Geography- Population

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DTM

  • Shows population, birth rate and death rate changes over five stages. 
  • STAGE 1- high birth and death rate flutuating. Populationi low, eg. Brazil.
  • STAGE 2- death rate falls, birth rate high, population increases rapidly, eg Afghanistan.
  • STAGE 3- birth rate declines, death rate falls slowly, population increases at slower rate, eg Egypt.
  • STAGE 4- birth and death rate fluctuate at low level, population stable and high, eg USA.
  • STAGE 5- birth rate declines, death rate stable, population decreases, eg. Japan. (Causes problems as few children, small population, fewer taxpayers).
  • Useful: Easy to compare countries with DTM.
  • Forecast how population might change- helps governments decide on policies eg OCP.
  • Generalised picture.
  • Limitations:  Didn't originally include LEDCs.
  • Only a model- not completely accurate.
  • Expects all countries to develop at same time.
  • Hard to predict political event.s
  • Addded on stage 5.
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History behind DTM

Stage 1 (until 1760): population small, due to poor diet and hygiene, wars and diseases like the Black death leading to high death rate.

Stage 2 (1760-1880):population grew quickly due to improvements in farming and medicine- decreasing starvation and death rate.

Stage 3 (1880-1940): Population growing at slower rate, as birth control used more decreasing birth rate. Death rate fell (except in WW1) as food and hygiene improved.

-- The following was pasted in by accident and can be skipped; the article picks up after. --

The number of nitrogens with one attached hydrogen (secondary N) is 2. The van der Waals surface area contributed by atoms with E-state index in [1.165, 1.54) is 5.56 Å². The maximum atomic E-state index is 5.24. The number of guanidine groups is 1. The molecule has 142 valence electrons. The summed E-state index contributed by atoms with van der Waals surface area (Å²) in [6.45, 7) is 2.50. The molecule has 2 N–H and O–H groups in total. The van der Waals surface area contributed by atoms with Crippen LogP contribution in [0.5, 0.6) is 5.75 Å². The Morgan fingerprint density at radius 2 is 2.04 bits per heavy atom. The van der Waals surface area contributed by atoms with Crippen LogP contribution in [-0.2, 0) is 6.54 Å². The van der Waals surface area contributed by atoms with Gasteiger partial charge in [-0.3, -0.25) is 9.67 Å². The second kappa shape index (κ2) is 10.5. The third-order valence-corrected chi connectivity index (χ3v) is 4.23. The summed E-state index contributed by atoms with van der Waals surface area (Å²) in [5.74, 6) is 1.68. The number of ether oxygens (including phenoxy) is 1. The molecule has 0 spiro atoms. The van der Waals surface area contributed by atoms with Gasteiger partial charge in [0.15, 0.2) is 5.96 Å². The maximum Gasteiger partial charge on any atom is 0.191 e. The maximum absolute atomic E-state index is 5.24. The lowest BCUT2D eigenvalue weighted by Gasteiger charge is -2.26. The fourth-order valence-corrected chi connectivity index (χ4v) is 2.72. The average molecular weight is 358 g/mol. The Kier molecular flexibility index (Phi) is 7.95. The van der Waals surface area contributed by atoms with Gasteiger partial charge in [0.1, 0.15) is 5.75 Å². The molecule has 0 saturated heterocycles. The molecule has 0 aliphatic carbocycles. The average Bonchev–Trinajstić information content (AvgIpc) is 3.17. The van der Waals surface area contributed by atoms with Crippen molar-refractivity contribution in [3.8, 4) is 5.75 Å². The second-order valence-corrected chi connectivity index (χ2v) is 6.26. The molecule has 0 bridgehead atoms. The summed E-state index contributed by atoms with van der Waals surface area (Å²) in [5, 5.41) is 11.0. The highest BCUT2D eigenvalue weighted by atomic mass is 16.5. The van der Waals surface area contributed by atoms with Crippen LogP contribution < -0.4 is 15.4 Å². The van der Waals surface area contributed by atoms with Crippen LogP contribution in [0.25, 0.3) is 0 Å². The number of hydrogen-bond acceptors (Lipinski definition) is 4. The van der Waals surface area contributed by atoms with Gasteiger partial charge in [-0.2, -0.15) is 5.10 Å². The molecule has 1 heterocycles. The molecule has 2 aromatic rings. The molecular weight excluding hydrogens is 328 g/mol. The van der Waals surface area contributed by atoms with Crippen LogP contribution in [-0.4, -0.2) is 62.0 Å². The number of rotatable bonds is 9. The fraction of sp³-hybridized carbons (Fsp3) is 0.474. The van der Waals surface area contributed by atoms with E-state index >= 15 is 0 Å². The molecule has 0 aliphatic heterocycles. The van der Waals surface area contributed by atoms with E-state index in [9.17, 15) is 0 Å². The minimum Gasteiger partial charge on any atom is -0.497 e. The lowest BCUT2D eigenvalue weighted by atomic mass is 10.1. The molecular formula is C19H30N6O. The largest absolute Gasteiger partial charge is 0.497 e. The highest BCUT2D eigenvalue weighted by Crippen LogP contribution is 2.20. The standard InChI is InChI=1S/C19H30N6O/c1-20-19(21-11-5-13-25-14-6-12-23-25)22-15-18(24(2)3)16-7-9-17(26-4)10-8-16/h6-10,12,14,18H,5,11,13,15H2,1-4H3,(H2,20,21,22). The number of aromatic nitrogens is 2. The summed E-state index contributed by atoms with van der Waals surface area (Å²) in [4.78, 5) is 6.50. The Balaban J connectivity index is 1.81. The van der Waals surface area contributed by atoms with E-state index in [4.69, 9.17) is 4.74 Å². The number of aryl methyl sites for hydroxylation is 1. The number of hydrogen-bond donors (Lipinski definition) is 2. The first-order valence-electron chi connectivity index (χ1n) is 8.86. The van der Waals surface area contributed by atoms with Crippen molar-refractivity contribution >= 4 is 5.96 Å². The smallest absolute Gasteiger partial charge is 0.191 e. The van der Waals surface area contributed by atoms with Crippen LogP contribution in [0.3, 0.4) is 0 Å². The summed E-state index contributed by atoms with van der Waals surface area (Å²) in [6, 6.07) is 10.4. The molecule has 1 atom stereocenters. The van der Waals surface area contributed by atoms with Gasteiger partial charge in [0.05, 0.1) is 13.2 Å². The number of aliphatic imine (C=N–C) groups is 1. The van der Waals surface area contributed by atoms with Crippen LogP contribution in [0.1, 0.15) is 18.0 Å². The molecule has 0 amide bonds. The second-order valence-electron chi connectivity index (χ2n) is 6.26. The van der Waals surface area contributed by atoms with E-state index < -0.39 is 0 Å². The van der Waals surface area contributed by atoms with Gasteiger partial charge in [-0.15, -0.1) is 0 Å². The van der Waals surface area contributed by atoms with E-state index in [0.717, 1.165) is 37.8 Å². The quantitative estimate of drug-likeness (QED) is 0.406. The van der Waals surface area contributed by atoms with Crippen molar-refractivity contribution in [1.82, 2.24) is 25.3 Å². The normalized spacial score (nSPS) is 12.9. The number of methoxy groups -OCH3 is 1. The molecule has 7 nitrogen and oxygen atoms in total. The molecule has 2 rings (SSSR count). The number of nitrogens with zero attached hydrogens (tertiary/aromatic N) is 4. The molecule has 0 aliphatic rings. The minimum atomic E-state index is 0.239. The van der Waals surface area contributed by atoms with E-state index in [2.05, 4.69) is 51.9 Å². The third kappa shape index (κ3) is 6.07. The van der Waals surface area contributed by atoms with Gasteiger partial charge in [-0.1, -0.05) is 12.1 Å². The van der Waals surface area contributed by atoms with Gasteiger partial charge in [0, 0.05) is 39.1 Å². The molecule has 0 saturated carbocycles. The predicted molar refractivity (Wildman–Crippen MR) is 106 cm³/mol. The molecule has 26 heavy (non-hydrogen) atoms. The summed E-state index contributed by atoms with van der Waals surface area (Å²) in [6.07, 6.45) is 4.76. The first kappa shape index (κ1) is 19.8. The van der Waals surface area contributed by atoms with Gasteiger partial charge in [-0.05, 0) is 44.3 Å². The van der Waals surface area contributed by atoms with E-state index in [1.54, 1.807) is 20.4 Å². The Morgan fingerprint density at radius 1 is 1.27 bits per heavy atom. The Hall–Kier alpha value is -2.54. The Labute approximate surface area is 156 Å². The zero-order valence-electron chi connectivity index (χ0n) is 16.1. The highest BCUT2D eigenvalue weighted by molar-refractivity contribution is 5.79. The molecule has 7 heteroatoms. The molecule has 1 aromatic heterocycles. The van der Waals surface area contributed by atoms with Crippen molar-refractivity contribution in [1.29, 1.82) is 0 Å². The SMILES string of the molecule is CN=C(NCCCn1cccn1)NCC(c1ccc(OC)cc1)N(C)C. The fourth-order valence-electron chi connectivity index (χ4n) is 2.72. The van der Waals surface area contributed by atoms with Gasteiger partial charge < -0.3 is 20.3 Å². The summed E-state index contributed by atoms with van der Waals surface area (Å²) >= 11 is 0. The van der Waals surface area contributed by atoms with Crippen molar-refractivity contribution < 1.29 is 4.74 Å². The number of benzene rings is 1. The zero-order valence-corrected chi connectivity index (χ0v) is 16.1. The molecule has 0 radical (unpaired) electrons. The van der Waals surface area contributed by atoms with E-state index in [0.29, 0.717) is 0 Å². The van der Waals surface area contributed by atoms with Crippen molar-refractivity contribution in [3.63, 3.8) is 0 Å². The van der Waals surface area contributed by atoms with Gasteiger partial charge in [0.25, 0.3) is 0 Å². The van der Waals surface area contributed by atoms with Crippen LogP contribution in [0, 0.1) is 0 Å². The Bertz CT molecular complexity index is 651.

Stage 4 (1940-today): population growth slowed, death rate low (except in WW2), birth rate low (except from baby boom)

Stage 5 (today+): death rate same as birh rate- population ageing. Population could decline.

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Population Pyramid

Stage 1: high birth and death rates, low life expectancy.

Stage 2: high birth rate, falling death rate, long life expectancy.

Stage 3: falling birth and death rate- more elderly.

Stage 4: low birth and death rates, high life expectancy, lots of elderly.

Stage 5: birth rate drops below death rate, population decreases.

Migration

  • Movement of people between or within countries.
  • Immigration is movement of people into a country.
  • Emigration is movement of people out of a country.
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Migration

Internal migration:

  • From rural to urban areas affects number of young adults, as they move away to city to find a job: rural-urban migration. This affects birth rate.

Emigration away from countries:

  • At later stage of DTM decreases population, eg elderly people moving as they retire will decrease number of elderly.

Immigration into countries:

  • At later stage of DTM (MEDC) into LEDC increases population of working and reproductive age. Increases population of young and birth rate.

Push factors: make people want to move out of place they are in, are negative factors eg lack of jobs.

Pull factors: attract people to a new place, are positive factors eg beter jobs and living conditions.

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Dependency Ratio & Impacts of Ageing Population

  • Proportion of population that has to be supported by working population.